And never, ever buy a tub of margarine (made of rancid polyunsaturated vegetable oils) as a replacement for butter. It has no nutritional value whatsoever!
$ Tip: Stock up on butter when it’s on sale – it freezes well. During the holidays, butter is steeply discounted for baking season.
Psst! Try this Homemade Whipped Honey Butter for a special treat!
4. Brown Rice
Did you know that lots of people are magnesium deficient, and that homemade cooked brown rice is an amazing source of magnesium and B vitamins? You can also make fluffy brown rice that’s not sticky with a bit of practice.
Cooking Tip: Soaking your rice overnight before cooking eliminates anti-nutrients like phytic acid and unlocks all the vitamins and minerals within the grain. Learn more about traditional diet principles and why it’s important to soak grains before consuming to get the most nutrition.
At around $2 a dozen, eggs are the perfect healthy food when you’re on a budget — and they’re SO versatile! You can’t go wrong with eggs for breakfast, lunch, or dinner! They are extremely nutritious, with lots of selenium, vitamin D, B vitamins, folate, and vitamin A. There’s a lot of nutrition in just one boiled egg!
6. Beans & Legumes
Beans are one of the cheapest overlooked superfoods! Pinto, black, kidney, navy, great northern… there are so many yummy varieties. Beans are loaded with folate, phosphorous, potassium, magnesium, and iron.
$ Tip: Purchase dried beans instead of canned, since dried beans are MUCH cheaper. Canned beans also have added salt/preservatives that are best avoided. Make sure to soak beans overnight before cooking for maximum nutrition.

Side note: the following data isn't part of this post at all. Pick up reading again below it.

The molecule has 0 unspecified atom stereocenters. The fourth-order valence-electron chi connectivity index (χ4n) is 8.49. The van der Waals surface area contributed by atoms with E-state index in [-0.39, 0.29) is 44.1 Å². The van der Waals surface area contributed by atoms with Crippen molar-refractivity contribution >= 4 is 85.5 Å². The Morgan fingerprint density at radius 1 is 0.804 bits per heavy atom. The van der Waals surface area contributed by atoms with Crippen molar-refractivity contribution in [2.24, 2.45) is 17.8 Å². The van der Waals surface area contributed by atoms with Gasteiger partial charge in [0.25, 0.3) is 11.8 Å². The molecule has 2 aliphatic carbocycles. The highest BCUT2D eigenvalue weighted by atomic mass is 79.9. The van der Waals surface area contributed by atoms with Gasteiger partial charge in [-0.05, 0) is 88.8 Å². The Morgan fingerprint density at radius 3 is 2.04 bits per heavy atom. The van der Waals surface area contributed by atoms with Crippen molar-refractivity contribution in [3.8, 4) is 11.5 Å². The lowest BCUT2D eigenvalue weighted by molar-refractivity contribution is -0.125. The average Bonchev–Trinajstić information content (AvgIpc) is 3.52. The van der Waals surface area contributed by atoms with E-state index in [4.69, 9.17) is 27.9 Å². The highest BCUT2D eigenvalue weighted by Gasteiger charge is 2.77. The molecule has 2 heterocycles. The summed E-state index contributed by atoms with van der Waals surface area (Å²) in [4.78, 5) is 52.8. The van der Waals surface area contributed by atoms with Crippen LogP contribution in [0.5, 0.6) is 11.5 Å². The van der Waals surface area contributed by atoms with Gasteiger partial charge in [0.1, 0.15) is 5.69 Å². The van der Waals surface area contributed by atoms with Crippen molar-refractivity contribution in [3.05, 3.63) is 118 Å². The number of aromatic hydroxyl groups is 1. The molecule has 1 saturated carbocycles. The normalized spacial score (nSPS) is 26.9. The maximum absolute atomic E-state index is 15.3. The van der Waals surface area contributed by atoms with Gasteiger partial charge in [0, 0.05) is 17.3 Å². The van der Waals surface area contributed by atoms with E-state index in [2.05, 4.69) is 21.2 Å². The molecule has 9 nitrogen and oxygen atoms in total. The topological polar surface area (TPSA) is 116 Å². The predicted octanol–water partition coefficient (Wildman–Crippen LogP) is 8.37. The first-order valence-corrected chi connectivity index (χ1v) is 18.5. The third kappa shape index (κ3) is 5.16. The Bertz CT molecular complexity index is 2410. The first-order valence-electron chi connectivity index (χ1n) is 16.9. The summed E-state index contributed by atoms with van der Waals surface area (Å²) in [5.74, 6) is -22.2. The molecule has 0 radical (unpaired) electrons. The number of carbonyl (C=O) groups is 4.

7. Seasonal Fruits
Eating fruits in season never crossed my mind until recently. In the past, I bought whatever fruit I craved without realizing why sometimes my favorites didn’t taste so good. It’s because I wasn’t eating them in season!
Eating out-of-season fruits means they have to be shipped from long distances to your store, making them less flavorful and more expensive.
When you buy in-season fruits, they’re often local and have higher amounts of vitamins and minerals too. Plus, they taste SO much better! Summer blackberries and winter citrus, anyone?
$ Tip: A rule of thumb — whichever fruits are on sale are usually in season. Triple-win for your tastebuds, nutrition, and wallet!
8. Whole chicken
Chicken is a wonderful source of protein that’s also rich in tryptophan, a stress-relieving mineral.
$ Tip: To get the most bang for your buck, buy a whole chicken and cook it in the crockpot or Instant Pot! Then, use the bones + veggies to make stock and these homemade bouillon cubes!
Psst! Need more inspiration? Check out how to get three meals out of one chicken!